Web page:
Scottish pro biker Lee Craigie on how MTB helps your mental health

Mountain biking doesn’t just help your legs, lungs, and physical fitness. It’s good for your mind and soul too

It’s long been known that the endorphins we release during exercise boost our mental and physical wellbeing, and that spending time outside in glorious wilderness has an uncanny ability to put our personal problems in perspective. We’re pretty small compared to a mountain, after all.

Scottish pro mountain biker Lee Craigie knows this better than most. Growing up she always felt somehow different to her peers, and had an unhappy time at school. Discovering mountain biking, and the freedom she found on the tracks and paths of the Highlands, helped her to cope.

Escape – Lee Craigie’s inner journey along the Caledonia Way

Lee Craigie of the Adventure Syndicate shares her short film about cycling the Caledonia Way in Scotland. This video was filmed along NCN78, the Caledonia Way. The Caledonia Way is a long distance cycle route, linking Campbeltown in the west, with the Highland capital of Inverness in the east.

Lee later became an outdoor instructor, before her biking career took off – she has been both Scottish and British Champion, and represented Team GB internationally on the World Cup circuit. Nowadays she uses her skills and experience to help women, girls and young people struggling with social exclusion or behavioural problems through her initiatives Cyclotherapy and the Adventure Syndicate.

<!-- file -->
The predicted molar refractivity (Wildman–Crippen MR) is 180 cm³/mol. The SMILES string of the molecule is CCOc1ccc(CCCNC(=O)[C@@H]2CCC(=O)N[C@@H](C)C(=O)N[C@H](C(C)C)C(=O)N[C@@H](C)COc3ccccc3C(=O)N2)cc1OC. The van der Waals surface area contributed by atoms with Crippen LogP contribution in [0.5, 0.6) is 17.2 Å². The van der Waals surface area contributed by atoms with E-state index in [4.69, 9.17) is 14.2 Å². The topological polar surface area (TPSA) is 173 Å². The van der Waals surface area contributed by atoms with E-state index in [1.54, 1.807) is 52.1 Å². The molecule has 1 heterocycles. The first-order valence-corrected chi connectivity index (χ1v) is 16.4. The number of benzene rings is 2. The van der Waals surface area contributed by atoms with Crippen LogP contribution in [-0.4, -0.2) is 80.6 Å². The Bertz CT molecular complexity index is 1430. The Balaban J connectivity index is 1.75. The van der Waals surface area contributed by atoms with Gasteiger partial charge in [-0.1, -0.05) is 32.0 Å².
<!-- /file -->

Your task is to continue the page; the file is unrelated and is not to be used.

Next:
In her own words:

“I was inspired to make this film with [the charity] Sustrans because I’m reminded daily of the positive, emotion-regulating effects that cycling and outdoor exercise can have on the mind. It’s so easy to forget that the simple action of riding a bike in the fresh air can make you feel better about almost anything – at least temporarily – and that’s something I want for everyone. I’ve faced many challenges over the years, both emotional and physical, and cycling has provided me with a continuity – an escape from the everyday pressures of life.

“My hope is that people watching this film will think ‘that’s the freedom I want’ or ‘I remember those feelings that bikes can bring’ and be inspired to get outside and start their own adventure. I particularly hope that people in need of creative solutions to make themselves feel healthier and happier emotionally as well as physically, see this film. So whether you are a young person struggling to find your way, an adult who has lost theirs in terms of participating in physical activity,  or even a regular bike rider who recognises the joy I feel when I ride my bike, I hope this film offers some inspiration for the planning of your next adventure, whatever that may be.”